I grew up in central Florida, the son of
citrus farmers. I went to college at the University
of North Carolina at Chapel Hill, where I
originally intended to become a medical doctor.
But I became fascinated with mathematics as a student
and changed career paths. I completed an
undergraduate senior thesis (studying among other things
the picture you see at left) under the direction of Jane
M. Hawkins and graduated with my bachelor's degree
in 2000.
I went on to earn a Ph.D. in mathematics from the University
of Maryland in May 2006, completing my thesis
under the direction of the late Daniel
J. Rudolph.
Since completing my education, I held postdoctoral
positions at Northwestern
University and Swarthmore
College before joining the Ferris State faculty in
2012.
Click here for
my curriculum vitae.


I
study ergodic theory. To get an idea of what this
is, consider the following example. Suppose you
were interested in determining the "average" temperature
of water in a lake. One thing you could do is put
a bunch of thermometers at various spots in the lake,
take readings from each of these thermometers (at the
same instant), and average these readings. Another
thing you could do is to take one thermometer, attach it
to a fish and take readings from this one thermometer
every minute, averaging the readings you get.
A key principle of ergodic theory is that these two
methods of averaging will coincide, so long as the
movement of the fish is reasonable (by "reasonable", I
mean that the fish should eventually swim in all parts
of the lake). Ergodic theory concerns itself
(among other things) with describing the "average"
behavior of systems that change over time by examining
probabilistic and statistical properties of dynamical
systems (a dynamical system is any mathematical model
for a quantity that changes as time passes; think of the
location of the fish as the dynamical system in the
above example). Historically speaking, the
motivating problems of ergodic theory come from physics,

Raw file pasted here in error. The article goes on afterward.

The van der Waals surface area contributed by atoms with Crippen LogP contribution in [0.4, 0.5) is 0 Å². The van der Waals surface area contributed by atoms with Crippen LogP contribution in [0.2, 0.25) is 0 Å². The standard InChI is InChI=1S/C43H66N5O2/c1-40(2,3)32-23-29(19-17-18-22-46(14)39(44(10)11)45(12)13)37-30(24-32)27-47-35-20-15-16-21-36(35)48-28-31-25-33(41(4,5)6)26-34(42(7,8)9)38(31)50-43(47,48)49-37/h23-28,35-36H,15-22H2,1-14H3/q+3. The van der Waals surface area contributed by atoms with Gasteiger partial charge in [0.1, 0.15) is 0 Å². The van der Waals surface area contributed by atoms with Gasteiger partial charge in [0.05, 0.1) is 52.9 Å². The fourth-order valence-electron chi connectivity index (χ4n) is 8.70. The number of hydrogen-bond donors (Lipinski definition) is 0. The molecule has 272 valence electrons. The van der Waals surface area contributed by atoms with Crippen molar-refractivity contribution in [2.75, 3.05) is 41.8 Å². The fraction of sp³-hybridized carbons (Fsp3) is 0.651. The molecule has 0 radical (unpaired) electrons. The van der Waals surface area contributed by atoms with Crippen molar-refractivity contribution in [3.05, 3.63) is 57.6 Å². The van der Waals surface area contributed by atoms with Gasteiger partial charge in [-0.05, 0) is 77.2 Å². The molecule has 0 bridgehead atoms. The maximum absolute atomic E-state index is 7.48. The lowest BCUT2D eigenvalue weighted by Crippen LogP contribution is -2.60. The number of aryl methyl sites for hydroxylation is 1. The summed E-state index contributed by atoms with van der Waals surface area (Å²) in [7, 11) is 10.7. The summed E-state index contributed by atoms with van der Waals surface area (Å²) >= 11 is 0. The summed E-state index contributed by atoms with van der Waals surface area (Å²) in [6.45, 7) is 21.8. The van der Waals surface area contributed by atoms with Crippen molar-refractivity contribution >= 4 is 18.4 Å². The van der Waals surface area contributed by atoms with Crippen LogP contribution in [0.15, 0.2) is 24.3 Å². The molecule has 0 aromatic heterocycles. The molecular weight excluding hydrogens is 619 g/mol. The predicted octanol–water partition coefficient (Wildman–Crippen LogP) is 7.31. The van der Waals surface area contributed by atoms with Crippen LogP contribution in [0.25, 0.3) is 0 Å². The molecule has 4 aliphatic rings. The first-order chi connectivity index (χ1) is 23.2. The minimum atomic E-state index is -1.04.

but ideas in ergodic theory have been applied in other
areas of mathematics as well as in biology, chemistry,
economics, and other fields. For more on dynamical
systems and ergodic theory, click here
and here.
My past work includes:
 complex dynamics of quadratic
rational maps
 descriptive dynamics and ergodic
theory of continuous semigroup actions
 applications of ergodic theory to
number theory, particularly the complexity theory of
multiple ergodic averages
My current work explores the "speedup equivalence" of
actions of commuting measurepreserving transformations.
Outside of ergodic theory, I am also interested in
connections between math and games, and in applications
of mathematics and statistics to sports analytics, and
have worked with students on projects in these areas in
the past.
Click here for my papers and
click here to see slides from
my talks.


I
am always interested in working with students in
independent study courses and on research
projects.
In the past I have directed independent studies in:
 dynamical systems and
chaos
 measure theory and
Lebesgue integration
 vector calculus and
differential geometry
 mathematical biology
Several of my students have presented posters at
local, regional and national events and two have had
papers published (see below).
If you are interested in an independent study or
undergraduate research project (I have lots of
ideas, and I am also willing to learn new math to
meet your interests), email
me or stop by my office.


Papers
by my undergraduate students

Allie
Wicklund, "A
sexage, densitydependent matrix model for whitetailed deer
populations incorporating annual harvest", preprint (2016)
Tyler
George, "Eergodicity
and speedups of ergodic systems" RoseHulman
Undergraduate Math. J. 16
(2015) 7287.
Keith
Goldner, "A Markov
model of football" J.
Quant. Anal. Sports 8
(2012) (online, 16 pp.)